It’s tough being an Emperor. By your definition, everyone else is “beneath you”.
Fortunately, there are ways and means of avoiding the unwashed masses. You could, for example, have your own private station entrance for catching the train outside your summer palace.
Not just any old entrance, of course: it’s got to look properly Imperial. Which leads us to the Hofpavillon at Hietzing station.
- The Emperor’s private railway pavilion built in 1899
- Architect Otto Wagner’s only “Imperial” building
- Small exhibition inside
- Opens at weekends in the warmer months
- €5 for an adult ticket (or free with the Vienna Pass*)
- See also: Otto Wagner locations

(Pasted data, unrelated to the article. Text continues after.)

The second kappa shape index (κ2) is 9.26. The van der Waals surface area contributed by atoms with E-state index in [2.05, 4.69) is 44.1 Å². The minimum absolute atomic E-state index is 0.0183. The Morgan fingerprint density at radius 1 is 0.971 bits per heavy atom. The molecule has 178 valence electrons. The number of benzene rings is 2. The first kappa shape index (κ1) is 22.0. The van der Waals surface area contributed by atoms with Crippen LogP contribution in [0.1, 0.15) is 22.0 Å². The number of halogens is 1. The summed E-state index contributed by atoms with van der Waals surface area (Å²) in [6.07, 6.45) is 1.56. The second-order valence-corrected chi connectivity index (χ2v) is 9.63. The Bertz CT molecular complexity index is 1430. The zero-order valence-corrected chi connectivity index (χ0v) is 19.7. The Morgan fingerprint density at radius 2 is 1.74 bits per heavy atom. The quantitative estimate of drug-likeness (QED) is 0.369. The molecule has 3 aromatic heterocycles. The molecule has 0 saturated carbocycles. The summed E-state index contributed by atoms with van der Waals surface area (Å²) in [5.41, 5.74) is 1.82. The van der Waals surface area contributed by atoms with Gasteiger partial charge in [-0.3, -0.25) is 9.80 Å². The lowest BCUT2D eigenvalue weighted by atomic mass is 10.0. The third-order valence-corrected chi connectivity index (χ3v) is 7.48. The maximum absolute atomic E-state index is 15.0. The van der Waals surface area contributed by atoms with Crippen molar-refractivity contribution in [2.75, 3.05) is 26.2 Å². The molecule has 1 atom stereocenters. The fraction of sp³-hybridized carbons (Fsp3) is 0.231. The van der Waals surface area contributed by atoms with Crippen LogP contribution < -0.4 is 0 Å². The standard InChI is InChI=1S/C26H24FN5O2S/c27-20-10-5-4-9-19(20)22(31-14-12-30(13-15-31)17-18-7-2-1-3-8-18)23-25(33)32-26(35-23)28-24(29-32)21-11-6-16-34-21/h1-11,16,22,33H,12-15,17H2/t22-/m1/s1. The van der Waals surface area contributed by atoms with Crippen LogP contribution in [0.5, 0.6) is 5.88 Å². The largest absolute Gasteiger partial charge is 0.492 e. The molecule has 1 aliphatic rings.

The expansion of Vienna’s Stadtbahn metropolitan railway system at the end of the 19th century included construction of the Wientallinie, a rail line which followed the course of the River Wien. This took it past Schönbrunn palace, sometime summer home of Emperor Franz Joseph.
Architect Otto Wagner designed the new Stadtbahn stations, including the famous Karlsplatz pavilions. He was quite keen to get a foot in the door with the Imperial court, so he suggested building a private pavilion for Franz Joseph that would give the Emperor and his retinue their own access to the station platforms at Hietzing.
The Emperor approved of the proposal, leading to the opening of the Hofpavillon in 1899.
It didn’t help Wagner much. Great as his architectural achievements in Vienna were, the Hofpavillon was his only Imperial building. Also, the Emperor only used the building twice. So all-in-all not a great return on investment.
Inside the Hofpavillon
Ad: Vienna Sightseeing Pass
P.S. 2-day SALE ends June 15